Lehigh County Health & Medicine Fall/Winter 2020 - 13

L C M E D S O C .O R G

our elder relatives to protect them from those
who are younger and likely asymptomatic all
play a role in the heightened anxiety experienced
by many since this past March.
With regard to COVID-19 and pregnancy,
like every aspect of the medical field, we are
being bombarded with snippets of information
and headlines. Only recently has the data begun
to be collated and analyzed so that we can start
to synthesize information in meaningful ways.
Below we have summarized salient points
gleaned from scientific journals and literature
in the past 6 months.

fatality rates (CFR) than their non-pregnant
counterparts (5.3-12.9% vs 34.5%)4,8. While
the risk of contracting COVID-19 appears to
be the same, the risk of getting markedly ill with
the disease still falls to our brothers, fathers, sons
and husbands. Despite their propensity for better
outcomes, nearly 25% of COVID-19 positive
pregnant women admitted have required oxygen
support, which included noninvasive oxygen via
nasal cannula, high-flow oxygen and mechanical
intubation7. Women with additional risk factors
such as maternal age over 35 and obesity were
at higher risk for utilization of interventions
and poorer outcomes7. Thus the seriousness of
COVID-19 must be acknowledged even in this
relatively low risk population.

Though more concrete information has
trickled into the milieu of obstetrics, what we
know remains limited given the exclusion of
Not all aspects of maternal morbidity and
pregnant women from many gold-standard mortality secondary to COVID-19 fall just
investigations of novel treatments and potential on the mother. The growing fetus is at risk for
vaccines1. However, it is clear that the possibility consequences of COVID as well. Literature has
of maternal morbidity and mortality secondary to shown a high likelihood of preterm delivery and
COVID-19 is a substantial risk. We learned from delivery by Cesarean section, both of which come
studies of the first four weeks of the pandemic in with their own set of risks for mom and baby5,7.
New York that women overall, are more apt to be Prior to delivery, vertical transmission from mother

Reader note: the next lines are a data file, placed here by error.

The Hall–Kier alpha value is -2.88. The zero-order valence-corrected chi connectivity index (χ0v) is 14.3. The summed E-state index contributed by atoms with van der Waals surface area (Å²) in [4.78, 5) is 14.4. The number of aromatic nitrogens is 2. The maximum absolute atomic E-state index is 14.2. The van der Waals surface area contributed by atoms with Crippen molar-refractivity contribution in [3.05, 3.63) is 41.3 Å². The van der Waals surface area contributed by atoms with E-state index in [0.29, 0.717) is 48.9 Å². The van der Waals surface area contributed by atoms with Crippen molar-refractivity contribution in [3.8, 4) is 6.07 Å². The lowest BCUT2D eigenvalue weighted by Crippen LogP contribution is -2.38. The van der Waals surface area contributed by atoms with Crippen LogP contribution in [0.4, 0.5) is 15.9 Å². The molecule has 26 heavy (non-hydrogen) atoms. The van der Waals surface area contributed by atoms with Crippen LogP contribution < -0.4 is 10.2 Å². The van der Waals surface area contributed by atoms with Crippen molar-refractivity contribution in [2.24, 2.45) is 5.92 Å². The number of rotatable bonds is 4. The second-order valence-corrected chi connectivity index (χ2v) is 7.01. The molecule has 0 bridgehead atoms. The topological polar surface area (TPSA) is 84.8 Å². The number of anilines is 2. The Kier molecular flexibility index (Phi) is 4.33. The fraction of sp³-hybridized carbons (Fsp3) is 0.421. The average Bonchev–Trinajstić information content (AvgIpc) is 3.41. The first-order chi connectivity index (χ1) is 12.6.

asymptomatic and incidentally test positive at the to neonate appears to occur at a rate of 2-3%3.
time of admission for active labor. Reassuringly, Though this is at a rate similar to other pathogens
this population is much less likely to be admitted that cause congenital infections, prevention and
for complications associated with COVID-19 safety education for expectant mothers is a critical
than their non-pregnant counterparts8. The part of our job as obstetricians. Despite the risk
likelihood of being an asymptomatic carrier for passage of the virus from mom to baby, we
was echoed in a retrospective cohort study from do know that there has been no increased risk
September that revealed women presenting of micarriage above baseline for those women
for gynecologic and/or obstetric procedures, who have tested positive early in pregnancy9.
including labor, were at significantly higher risk We do not yet know, nor is there enough data
for asymptomatic COVID-19 than patients to say, if neonates delivered by women who were
presenting for elective general surgery procedures infected with the virus early in pregnancy will face
after adjusting for age and sex. Pre-procedural unsuspected manifestations of the virus. What
asymptomatic infection rates in obstetrics have we do know is that COVID-19 does not seem
been reported as high as 14%2. We cannot delay to be as congenitally devastating as other viruses
or reschedule labor. Babies ultimately choose such as Zika, rubella, varicella, or cytomegalovirus.
when they decide to come. The safety of our If we can keep mothers and families healthy, the
health care workers, especially those working newborns seem to do well.
on the labor and delivery units, the majority of
whom are young women of child bearing age,
Finally, we know that the COVID-19
raises the question of whether we should test every pandemic has had a striking impact on the
person admitted to our labor and delivery suite. psychological well-being of our pregnant patients.